Where It All Goes Down
In a general sense, this poem has a rural feel. It seems to take place somewhere where you might occasionally encounter a bear, where the locals would know which flower is a field daisy, and where you might find a cottage. But it also lives in the imagination: those vivid descriptions of death's approach are like little vignettes; we flash from one possibility to another – in the woods, then a market place, then a small room or hospital bed, then we're inside a person, feeling that chill between our shoulder blades.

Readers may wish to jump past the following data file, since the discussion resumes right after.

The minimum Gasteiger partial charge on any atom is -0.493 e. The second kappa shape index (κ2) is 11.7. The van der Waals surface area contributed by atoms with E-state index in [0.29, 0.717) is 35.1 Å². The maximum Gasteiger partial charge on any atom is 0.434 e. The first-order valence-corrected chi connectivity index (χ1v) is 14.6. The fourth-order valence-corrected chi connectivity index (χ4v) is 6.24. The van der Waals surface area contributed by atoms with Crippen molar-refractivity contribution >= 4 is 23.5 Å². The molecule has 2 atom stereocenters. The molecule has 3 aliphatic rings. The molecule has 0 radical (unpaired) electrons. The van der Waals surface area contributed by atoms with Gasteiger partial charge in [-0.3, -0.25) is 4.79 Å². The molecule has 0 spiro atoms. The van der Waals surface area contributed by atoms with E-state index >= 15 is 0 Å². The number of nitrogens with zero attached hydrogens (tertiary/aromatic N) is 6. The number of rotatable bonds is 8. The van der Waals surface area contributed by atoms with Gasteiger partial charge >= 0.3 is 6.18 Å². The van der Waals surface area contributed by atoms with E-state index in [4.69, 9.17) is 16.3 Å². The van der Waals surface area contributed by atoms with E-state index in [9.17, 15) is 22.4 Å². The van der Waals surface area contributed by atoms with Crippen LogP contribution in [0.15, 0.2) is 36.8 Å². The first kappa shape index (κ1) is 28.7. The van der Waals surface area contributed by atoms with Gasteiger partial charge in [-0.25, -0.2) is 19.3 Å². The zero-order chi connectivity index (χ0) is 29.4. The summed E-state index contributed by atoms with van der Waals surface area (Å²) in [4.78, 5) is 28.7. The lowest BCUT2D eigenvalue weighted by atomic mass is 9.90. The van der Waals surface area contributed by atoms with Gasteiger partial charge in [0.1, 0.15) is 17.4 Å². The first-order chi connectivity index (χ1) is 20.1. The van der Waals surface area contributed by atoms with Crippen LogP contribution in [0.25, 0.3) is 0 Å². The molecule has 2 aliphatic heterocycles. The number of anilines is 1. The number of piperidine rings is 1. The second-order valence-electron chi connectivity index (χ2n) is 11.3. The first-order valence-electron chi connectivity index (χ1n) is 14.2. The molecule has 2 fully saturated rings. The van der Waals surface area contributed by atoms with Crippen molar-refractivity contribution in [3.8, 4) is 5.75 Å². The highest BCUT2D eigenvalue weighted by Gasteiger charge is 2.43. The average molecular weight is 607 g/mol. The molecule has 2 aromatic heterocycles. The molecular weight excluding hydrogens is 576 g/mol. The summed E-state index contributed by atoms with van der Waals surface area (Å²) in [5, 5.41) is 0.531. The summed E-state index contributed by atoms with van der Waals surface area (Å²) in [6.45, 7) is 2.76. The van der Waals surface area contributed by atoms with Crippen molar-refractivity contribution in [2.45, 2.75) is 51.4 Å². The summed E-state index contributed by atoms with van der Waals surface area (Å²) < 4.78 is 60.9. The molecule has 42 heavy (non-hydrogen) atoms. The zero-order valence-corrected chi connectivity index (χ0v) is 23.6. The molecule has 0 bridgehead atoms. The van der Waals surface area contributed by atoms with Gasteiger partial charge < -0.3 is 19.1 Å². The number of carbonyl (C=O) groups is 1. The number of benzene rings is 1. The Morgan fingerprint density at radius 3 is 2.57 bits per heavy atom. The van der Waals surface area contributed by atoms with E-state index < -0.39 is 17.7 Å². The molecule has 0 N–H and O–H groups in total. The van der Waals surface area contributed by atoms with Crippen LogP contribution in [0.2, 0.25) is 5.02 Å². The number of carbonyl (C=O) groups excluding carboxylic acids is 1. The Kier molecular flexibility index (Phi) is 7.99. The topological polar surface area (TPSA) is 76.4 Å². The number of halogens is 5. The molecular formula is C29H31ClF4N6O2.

We also step back in our speaker's imagination (like zooming way out on Google Maps) to consider the whole world. Then we zoom way in to look at a field of flowers, then a single flower. The poem is definitely taking place in our speaker's mind, dealing with some abstract concepts, but at every step of the way we get those snatches of the world – a dark cottage, a little strain of music, a glimpse of a bride and groom.